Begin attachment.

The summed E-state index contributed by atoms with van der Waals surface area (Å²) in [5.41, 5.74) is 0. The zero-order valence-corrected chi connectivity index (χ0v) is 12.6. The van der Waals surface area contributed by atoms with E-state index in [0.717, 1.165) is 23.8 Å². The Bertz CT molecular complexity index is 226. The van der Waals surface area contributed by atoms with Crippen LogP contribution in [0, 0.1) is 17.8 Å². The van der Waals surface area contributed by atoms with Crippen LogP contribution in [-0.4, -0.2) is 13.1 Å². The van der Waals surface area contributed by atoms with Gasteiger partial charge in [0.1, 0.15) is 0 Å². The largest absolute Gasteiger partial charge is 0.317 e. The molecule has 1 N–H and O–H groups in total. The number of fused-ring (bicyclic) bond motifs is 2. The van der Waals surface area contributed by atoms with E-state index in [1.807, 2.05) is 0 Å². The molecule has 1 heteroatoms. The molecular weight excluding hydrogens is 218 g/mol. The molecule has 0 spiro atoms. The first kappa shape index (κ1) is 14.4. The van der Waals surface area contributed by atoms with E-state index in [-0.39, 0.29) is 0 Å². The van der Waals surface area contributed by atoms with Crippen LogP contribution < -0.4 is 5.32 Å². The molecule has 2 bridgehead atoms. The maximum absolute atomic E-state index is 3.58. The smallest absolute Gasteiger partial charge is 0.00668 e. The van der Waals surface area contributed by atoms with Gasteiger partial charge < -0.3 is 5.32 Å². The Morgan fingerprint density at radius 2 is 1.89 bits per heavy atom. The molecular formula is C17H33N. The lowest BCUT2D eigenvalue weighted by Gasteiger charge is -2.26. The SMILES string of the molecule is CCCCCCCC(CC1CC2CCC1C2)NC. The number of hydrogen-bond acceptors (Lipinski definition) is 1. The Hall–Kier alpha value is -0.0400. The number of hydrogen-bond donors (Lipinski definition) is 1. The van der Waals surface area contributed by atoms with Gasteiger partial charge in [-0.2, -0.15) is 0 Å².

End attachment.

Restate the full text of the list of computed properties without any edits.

The summed E-state index contributed by atoms with van der Waals surface area (Å²) in [5.41, 5.74) is 0. The zero-order valence-corrected chi connectivity index (χ0v) is 12.6. The van der Waals surface area contributed by atoms with E-state index in [0.717, 1.165) is 23.8 Å². The Bertz CT molecular complexity index is 226. The van der Waals surface area contributed by atoms with Crippen LogP contribution in [0, 0.1) is 17.8 Å². The van der Waals surface area contributed by atoms with Crippen LogP contribution in [-0.4, -0.2) is 13.1 Å². The van der Waals surface area contributed by atoms with Gasteiger partial charge in [0.1, 0.15) is 0 Å². The largest absolute Gasteiger partial charge is 0.317 e. The molecule has 1 N–H and O–H groups in total. The number of fused-ring (bicyclic) bond motifs is 2. The van der Waals surface area contributed by atoms with E-state index in [1.807, 2.05) is 0 Å². The molecule has 1 heteroatoms. The molecular weight excluding hydrogens is 218 g/mol. The molecule has 0 spiro atoms. The first kappa shape index (κ1) is 14.4. The van der Waals surface area contributed by atoms with E-state index in [-0.39, 0.29) is 0 Å². The van der Waals surface area contributed by atoms with Crippen LogP contribution < -0.4 is 5.32 Å². The molecule has 2 bridgehead atoms. The maximum absolute atomic E-state index is 3.58. The smallest absolute Gasteiger partial charge is 0.00668 e. The van der Waals surface area contributed by atoms with Gasteiger partial charge < -0.3 is 5.32 Å². The Morgan fingerprint density at radius 2 is 1.89 bits per heavy atom. The molecular formula is C17H33N. The lowest BCUT2D eigenvalue weighted by Gasteiger charge is -2.26. The SMILES string of the molecule is CCCCCCCC(CC1CC2CCC1C2)NC. The number of hydrogen-bond acceptors (Lipinski definition) is 1. The Hall–Kier alpha value is -0.0400. The number of hydrogen-bond donors (Lipinski definition) is 1. The van der Waals surface area contributed by atoms with Gasteiger partial charge in [-0.2, -0.15) is 0 Å².